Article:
The European Union has taken a significant step towards guaranteeing the arrest rights of suspects—with the approval by the European Commission, the group’s executive body, of a proposed set of legal requirements that would be binding on all of its 27 member states.
Key provisions of the proposal, known as a draft directive, include:
- All people suspected or accused of crimes are entitled to access a lawyer “as soon as possible” and “at the latest upon deprivation of liberty.” If the police want to question a person, or take any procedural step or evidence gathering such as a search, they must generally be given access to a lawyer. The proposal bans the use of any evidence obtained from a person who was not given a lawyer.
- A person who is deprived of their liberty is entitled to contact a third person such as a relative or employer. This right arises immediately upon arrest. People should not be held in detention without being able to let somebody know of their whereabouts.
- If a person is a foreigner, their consular authorities should be informed of their detention.
- Countries who currently try to avoid their obligations by formally calling a person a “witness” instead of a suspect will no longer be able to deprive that person of their rights. The proposal specifically states that it provides protection for all people who are “in reality” suspected of a criminal offense, regardless of what they are called by the authorities.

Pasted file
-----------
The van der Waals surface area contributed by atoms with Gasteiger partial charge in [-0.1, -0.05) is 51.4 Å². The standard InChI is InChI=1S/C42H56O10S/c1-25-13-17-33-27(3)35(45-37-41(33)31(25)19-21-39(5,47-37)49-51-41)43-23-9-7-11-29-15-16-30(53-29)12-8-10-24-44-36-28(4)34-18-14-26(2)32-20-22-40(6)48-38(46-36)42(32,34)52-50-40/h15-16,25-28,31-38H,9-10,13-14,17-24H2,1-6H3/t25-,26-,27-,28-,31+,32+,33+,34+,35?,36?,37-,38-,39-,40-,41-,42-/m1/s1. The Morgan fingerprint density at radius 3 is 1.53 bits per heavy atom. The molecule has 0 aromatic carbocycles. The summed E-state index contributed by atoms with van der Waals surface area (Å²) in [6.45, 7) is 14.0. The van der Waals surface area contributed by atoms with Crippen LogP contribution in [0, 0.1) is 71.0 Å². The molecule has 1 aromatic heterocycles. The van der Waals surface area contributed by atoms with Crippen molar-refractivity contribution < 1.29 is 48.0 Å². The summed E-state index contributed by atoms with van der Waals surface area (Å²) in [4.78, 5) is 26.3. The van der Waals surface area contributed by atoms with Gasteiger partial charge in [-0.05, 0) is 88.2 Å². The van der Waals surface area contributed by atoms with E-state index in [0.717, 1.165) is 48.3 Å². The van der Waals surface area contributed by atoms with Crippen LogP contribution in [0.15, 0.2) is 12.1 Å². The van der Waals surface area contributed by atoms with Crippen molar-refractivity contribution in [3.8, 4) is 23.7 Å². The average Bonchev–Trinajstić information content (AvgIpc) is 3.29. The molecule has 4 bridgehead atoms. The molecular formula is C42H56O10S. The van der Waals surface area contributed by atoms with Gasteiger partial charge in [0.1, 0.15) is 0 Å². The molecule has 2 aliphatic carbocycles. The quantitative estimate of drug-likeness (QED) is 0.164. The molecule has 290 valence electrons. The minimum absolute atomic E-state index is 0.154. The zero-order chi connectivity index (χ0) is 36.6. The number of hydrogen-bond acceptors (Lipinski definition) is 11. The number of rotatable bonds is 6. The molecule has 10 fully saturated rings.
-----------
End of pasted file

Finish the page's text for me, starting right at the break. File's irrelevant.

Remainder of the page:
If the proposal is passed by the European Parliament and by the Council of Ministers, which represents member governments, it will set common minimum standards on the rights of all suspects and accused persons in criminal proceedings in every country in the European Union. It will be binding and enforceable throughout the European Union.
This proposal is the latest step towards the EU Council’s plan to implement comprehensive legislation covering all of the most important rights of defendants in criminal proceedings. The "road map" was developed after the Council recognized that not enough has been done at the European level to safeguard these fundamental rights.
Europeans may be surprised to hear that basic rights, such as the right to a lawyer or a phone call, are only now being debated at the European level. Yet at the moment many countries in the region fail to provide them.
Last year the Open Society Justice Initiative, in collaboration with Maastricht University, JUSTICE, and the University of the West of England produced a study, Effective Criminal Defence in Europe, which compared access to effective defense in criminal proceedings across nine European jurisdictions. The book highlighted some of the systemic failures of countries to protect the fundamental rights of defendants and made recommendations for change.
The Justice Initiative previously reported on unprecedented reforms across Europe in the first part of 2011. European countries including France, the Netherlands, Scotland, Belgium and Switzerland are in the process of overhauling their criminal justice systems to bring their justice systems in line with minimum standards established by Europe's human rights laws.
At this stage, the draft directive is just a proposal. It may face opposition from a number of governments who will seek to negotiate away these rights. But with recent developments in many European countries, and with the EU Commission pushing for reform, there is every reason to be optimistic. Change is coming, for certain.